Mayor Dave Heiberg says it simply isn’t safe to operate, with raw water from the treatment plant clouding the pool, even when supplemented with water hauled from Chetwynd and Fort St. John.
“What it boils down to is that the raw water from the aquifer can’t be used in the pool, it makes the pool cloudy, and we can’t maintain the chemistry,” said Heiberg. “The lifeguards can’t see the bottom of the pool and makes it unsafe.”
It’s also prohibitively expensive, costing the town $4,000 a day just to haul the supplemental water to keep the pool filled due to leaks in the liner. Other parts of the facility are also showing their age.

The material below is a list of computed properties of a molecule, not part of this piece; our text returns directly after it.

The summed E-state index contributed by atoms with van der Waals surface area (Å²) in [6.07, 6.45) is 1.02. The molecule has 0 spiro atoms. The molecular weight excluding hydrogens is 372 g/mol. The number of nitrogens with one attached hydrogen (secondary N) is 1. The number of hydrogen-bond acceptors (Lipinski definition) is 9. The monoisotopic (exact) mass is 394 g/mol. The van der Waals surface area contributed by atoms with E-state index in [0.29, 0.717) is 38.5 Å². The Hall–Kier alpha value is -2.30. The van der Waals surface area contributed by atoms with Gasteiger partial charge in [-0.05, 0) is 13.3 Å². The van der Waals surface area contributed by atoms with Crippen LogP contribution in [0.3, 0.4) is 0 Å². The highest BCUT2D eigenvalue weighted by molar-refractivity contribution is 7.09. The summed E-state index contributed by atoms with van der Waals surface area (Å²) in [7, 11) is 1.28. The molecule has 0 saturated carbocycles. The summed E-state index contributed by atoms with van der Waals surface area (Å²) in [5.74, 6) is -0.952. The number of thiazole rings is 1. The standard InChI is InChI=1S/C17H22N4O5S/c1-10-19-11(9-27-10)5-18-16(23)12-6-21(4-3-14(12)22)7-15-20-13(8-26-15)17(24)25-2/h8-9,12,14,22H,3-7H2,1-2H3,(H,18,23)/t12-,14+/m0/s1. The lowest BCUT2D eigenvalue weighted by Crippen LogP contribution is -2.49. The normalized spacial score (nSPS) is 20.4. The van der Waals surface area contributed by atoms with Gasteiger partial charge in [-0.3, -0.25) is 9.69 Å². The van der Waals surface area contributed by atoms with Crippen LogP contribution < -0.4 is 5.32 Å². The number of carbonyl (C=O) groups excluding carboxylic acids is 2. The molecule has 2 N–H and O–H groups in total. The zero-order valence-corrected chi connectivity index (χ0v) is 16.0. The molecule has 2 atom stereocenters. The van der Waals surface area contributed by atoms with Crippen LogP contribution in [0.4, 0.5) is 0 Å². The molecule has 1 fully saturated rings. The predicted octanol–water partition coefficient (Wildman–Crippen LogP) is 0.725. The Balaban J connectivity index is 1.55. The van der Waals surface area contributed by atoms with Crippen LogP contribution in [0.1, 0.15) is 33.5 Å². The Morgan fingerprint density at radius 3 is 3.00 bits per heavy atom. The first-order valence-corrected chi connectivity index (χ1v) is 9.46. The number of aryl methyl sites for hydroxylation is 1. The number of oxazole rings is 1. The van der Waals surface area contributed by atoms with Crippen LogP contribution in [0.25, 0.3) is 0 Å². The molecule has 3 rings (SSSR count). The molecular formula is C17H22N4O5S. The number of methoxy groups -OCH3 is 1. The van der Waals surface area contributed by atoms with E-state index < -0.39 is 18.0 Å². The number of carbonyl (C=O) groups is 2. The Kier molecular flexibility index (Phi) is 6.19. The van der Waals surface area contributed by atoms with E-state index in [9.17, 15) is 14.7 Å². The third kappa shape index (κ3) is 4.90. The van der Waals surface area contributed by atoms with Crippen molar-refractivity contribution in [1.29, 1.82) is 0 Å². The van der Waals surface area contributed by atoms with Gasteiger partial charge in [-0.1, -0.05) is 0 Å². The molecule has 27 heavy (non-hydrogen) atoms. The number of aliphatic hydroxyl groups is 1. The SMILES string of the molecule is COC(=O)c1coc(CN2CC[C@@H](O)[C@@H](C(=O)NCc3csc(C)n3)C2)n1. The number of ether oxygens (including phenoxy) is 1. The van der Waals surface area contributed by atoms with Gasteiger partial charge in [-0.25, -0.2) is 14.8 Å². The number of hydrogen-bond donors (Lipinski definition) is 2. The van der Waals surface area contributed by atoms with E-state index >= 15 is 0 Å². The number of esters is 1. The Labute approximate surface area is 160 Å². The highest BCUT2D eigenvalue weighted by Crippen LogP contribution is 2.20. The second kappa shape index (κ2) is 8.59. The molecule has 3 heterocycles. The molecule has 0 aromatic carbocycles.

A plan was being created by the municipality to extend the life of the pool, holding off on a complete replacement for another 15 years.
The failed water treatment plant has yet to be resolved, with staff also needing a chance to recuperate, said Heiberg.
“Our water treatment plant operators have been working very long hours, and we have to have a staff person there every two hours throughout the night to make sure it’s operational – the bottom line is that it just wasn’t sustainable,” he said.
Youth working at the pool this summer have been offered alternative employment with the district to make up for the closure.
Tom Summer, Alaska Highway News, Local Journalism Initiative.
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